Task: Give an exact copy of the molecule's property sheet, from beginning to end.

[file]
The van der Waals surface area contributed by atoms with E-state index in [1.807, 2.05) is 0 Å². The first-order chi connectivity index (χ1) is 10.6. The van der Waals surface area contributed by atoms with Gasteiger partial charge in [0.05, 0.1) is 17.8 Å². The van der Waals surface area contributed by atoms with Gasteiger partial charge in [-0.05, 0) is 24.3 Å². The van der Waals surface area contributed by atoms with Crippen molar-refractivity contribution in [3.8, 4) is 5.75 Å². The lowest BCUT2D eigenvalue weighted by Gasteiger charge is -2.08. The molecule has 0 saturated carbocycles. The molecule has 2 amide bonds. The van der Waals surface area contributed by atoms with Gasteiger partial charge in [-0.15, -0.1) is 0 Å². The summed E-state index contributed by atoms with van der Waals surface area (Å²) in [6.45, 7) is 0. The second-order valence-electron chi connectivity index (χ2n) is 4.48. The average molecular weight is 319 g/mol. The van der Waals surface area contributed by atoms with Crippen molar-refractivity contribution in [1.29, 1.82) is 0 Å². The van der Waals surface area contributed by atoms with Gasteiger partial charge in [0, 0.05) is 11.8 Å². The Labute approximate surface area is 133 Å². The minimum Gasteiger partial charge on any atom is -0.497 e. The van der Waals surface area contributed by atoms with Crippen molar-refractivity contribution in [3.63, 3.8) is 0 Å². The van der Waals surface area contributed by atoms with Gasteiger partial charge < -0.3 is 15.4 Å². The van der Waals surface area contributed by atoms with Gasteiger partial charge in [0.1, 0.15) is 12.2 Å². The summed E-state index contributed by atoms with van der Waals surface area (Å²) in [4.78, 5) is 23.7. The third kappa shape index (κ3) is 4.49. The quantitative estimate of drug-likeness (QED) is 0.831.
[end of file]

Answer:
The van der Waals surface area contributed by atoms with E-state index in [1.807, 2.05) is 0 Å². The first-order chi connectivity index (χ1) is 10.6. The van der Waals surface area contributed by atoms with Gasteiger partial charge in [0.05, 0.1) is 17.8 Å². The van der Waals surface area contributed by atoms with Gasteiger partial charge in [-0.05, 0) is 24.3 Å². The van der Waals surface area contributed by atoms with Crippen molar-refractivity contribution in [3.8, 4) is 5.75 Å². The lowest BCUT2D eigenvalue weighted by Gasteiger charge is -2.08. The molecule has 0 saturated carbocycles. The molecule has 2 amide bonds. The van der Waals surface area contributed by atoms with Gasteiger partial charge in [-0.15, -0.1) is 0 Å². The summed E-state index contributed by atoms with van der Waals surface area (Å²) in [6.45, 7) is 0. The second-order valence-electron chi connectivity index (χ2n) is 4.48. The average molecular weight is 319 g/mol. The van der Waals surface area contributed by atoms with Crippen molar-refractivity contribution in [1.29, 1.82) is 0 Å². The van der Waals surface area contributed by atoms with Gasteiger partial charge in [0, 0.05) is 11.8 Å². The Labute approximate surface area is 133 Å². The minimum Gasteiger partial charge on any atom is -0.497 e. The van der Waals surface area contributed by atoms with Crippen molar-refractivity contribution in [3.63, 3.8) is 0 Å². The van der Waals surface area contributed by atoms with Gasteiger partial charge < -0.3 is 15.4 Å². The van der Waals surface area contributed by atoms with Gasteiger partial charge in [0.1, 0.15) is 12.2 Å². The summed E-state index contributed by atoms with van der Waals surface area (Å²) in [4.78, 5) is 23.7. The third kappa shape index (κ3) is 4.49. The quantitative estimate of drug-likeness (QED) is 0.831.